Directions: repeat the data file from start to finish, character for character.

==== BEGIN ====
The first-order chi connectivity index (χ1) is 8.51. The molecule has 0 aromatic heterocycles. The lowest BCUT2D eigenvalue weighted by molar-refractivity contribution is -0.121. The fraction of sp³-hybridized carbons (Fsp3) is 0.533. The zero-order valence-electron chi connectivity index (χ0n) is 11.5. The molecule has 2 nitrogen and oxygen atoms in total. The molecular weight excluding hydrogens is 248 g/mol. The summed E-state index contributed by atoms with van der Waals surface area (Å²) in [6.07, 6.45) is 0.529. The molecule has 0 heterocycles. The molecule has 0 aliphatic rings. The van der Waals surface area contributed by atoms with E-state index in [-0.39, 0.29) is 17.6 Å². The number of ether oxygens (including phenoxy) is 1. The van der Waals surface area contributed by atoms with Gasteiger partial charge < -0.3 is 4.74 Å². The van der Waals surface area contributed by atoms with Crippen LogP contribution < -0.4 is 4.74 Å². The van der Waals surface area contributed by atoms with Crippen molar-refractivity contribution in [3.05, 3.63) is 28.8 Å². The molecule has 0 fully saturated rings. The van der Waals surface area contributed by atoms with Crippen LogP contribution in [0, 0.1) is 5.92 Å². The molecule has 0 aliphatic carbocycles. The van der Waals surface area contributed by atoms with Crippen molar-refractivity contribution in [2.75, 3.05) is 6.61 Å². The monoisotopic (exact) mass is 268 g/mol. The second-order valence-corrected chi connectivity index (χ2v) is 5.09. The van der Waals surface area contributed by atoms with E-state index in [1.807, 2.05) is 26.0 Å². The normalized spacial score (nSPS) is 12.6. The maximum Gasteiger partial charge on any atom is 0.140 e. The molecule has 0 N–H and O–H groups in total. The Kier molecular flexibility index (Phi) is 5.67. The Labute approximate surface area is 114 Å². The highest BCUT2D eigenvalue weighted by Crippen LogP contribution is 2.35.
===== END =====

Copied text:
The first-order chi connectivity index (χ1) is 8.51. The molecule has 0 aromatic heterocycles. The lowest BCUT2D eigenvalue weighted by molar-refractivity contribution is -0.121. The fraction of sp³-hybridized carbons (Fsp3) is 0.533. The zero-order valence-electron chi connectivity index (χ0n) is 11.5. The molecule has 2 nitrogen and oxygen atoms in total. The molecular weight excluding hydrogens is 248 g/mol. The summed E-state index contributed by atoms with van der Waals surface area (Å²) in [6.07, 6.45) is 0.529. The molecule has 0 heterocycles. The molecule has 0 aliphatic rings. The van der Waals surface area contributed by atoms with E-state index in [-0.39, 0.29) is 17.6 Å². The number of ether oxygens (including phenoxy) is 1. The van der Waals surface area contributed by atoms with Gasteiger partial charge < -0.3 is 4.74 Å². The van der Waals surface area contributed by atoms with Crippen LogP contribution < -0.4 is 4.74 Å². The van der Waals surface area contributed by atoms with Crippen molar-refractivity contribution in [3.05, 3.63) is 28.8 Å². The molecule has 0 fully saturated rings. The van der Waals surface area contributed by atoms with Crippen LogP contribution in [0, 0.1) is 5.92 Å². The molecule has 0 aliphatic carbocycles. The van der Waals surface area contributed by atoms with Crippen molar-refractivity contribution in [2.75, 3.05) is 6.61 Å². The monoisotopic (exact) mass is 268 g/mol. The second-order valence-corrected chi connectivity index (χ2v) is 5.09. The van der Waals surface area contributed by atoms with E-state index in [1.807, 2.05) is 26.0 Å². The normalized spacial score (nSPS) is 12.6. The maximum Gasteiger partial charge on any atom is 0.140 e. The molecule has 0 N–H and O–H groups in total. The Kier molecular flexibility index (Phi) is 5.67. The Labute approximate surface area is 114 Å². The highest BCUT2D eigenvalue weighted by Crippen LogP contribution is 2.35.